- The Supply Chain Roundtable met in March in Boston during Seafood Expo North America. The SR participants agreed to continue working together in 2016 on issues that affect the entire Gulf of Mexico shrimp industry, while individual FIPs address local issues. The joint tasks will include 1) observer program evaluation and 2) ecosystem based fishery management. All participants and SFP agreed to this Statement of Work. (Meeting Report)
- In July 2016, the Texas Shrimp FIP leadership transitioned from SFP to Audubon Nature Institute and was renamed the Texas Shrimp MAP (Marine Advancement Plan) to coordinate with their other projects. Audubon Nature Institute also launched the Mississippi Shrimp MAP, which has been added to the list of FIPs that this SR will monitor.
- The SR met in July via conference call to review progress in FIPs and discuss improvement actions to be taken by the SR participants. (Meeting Notes)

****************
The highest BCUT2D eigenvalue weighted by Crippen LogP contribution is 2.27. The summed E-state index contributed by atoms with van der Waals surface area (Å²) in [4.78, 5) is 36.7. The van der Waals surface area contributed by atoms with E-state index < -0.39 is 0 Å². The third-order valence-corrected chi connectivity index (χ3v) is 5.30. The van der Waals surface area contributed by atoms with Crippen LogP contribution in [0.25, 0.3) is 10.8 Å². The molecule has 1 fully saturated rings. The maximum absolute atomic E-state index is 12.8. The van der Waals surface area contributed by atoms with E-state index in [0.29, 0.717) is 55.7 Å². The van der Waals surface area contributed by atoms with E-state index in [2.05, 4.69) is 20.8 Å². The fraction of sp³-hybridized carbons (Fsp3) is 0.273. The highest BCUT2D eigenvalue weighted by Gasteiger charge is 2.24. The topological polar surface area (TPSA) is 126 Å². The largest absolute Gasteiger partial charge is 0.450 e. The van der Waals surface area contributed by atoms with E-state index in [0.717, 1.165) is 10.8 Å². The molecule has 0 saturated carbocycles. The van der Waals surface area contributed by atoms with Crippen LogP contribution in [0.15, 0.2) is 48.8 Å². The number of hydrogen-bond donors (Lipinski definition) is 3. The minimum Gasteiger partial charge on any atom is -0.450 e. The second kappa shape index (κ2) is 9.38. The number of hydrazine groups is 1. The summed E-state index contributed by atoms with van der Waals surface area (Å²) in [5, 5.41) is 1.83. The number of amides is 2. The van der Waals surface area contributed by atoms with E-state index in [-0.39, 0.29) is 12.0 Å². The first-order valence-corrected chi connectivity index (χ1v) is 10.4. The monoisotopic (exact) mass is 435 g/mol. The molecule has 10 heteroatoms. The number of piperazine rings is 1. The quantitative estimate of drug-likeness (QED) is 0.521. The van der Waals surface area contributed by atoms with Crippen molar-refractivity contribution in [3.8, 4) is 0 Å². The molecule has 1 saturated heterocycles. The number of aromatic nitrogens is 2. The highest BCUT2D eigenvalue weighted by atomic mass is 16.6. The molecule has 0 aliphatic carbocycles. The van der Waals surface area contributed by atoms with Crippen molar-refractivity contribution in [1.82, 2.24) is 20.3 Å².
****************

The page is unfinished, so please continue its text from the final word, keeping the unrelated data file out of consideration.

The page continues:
- In August 2016, the SR participants emailed a letter to the NOAA shrimp observer program inquiring about the status of data generated by the observer program and whether any review of the data is underway. No response was received and the communication was sent again in November.
- In August 2016, the SR participants sent a letter to the Gulf of Mexico Fishery Management Council inquiring about any recent progress on the ecosystem-based management plan for the Gulf of Mexico. A response was received from the Gulf Council in September, referencing ongoing work by NOAA Fisheries and explaining that the Council is no longer pursuing a comprehensive ecosystem-based fishery management plan but is instead attempting to integrate ecosystem-based fishery management into the existing species-specific fishery management. The SR participants sent a followup letter to the Gulf Council, requesting that the Council include a section on ecosystem-based fishery management in Shrimp Amendment 17B. This section would review currently available information on the status of the Gulf of Mexico ecosystem and describe how ecosystem-based fishery management is being applied in the shrimp fishery.
If you would like more information about the Roundtable or wish to support it, please contact SFP.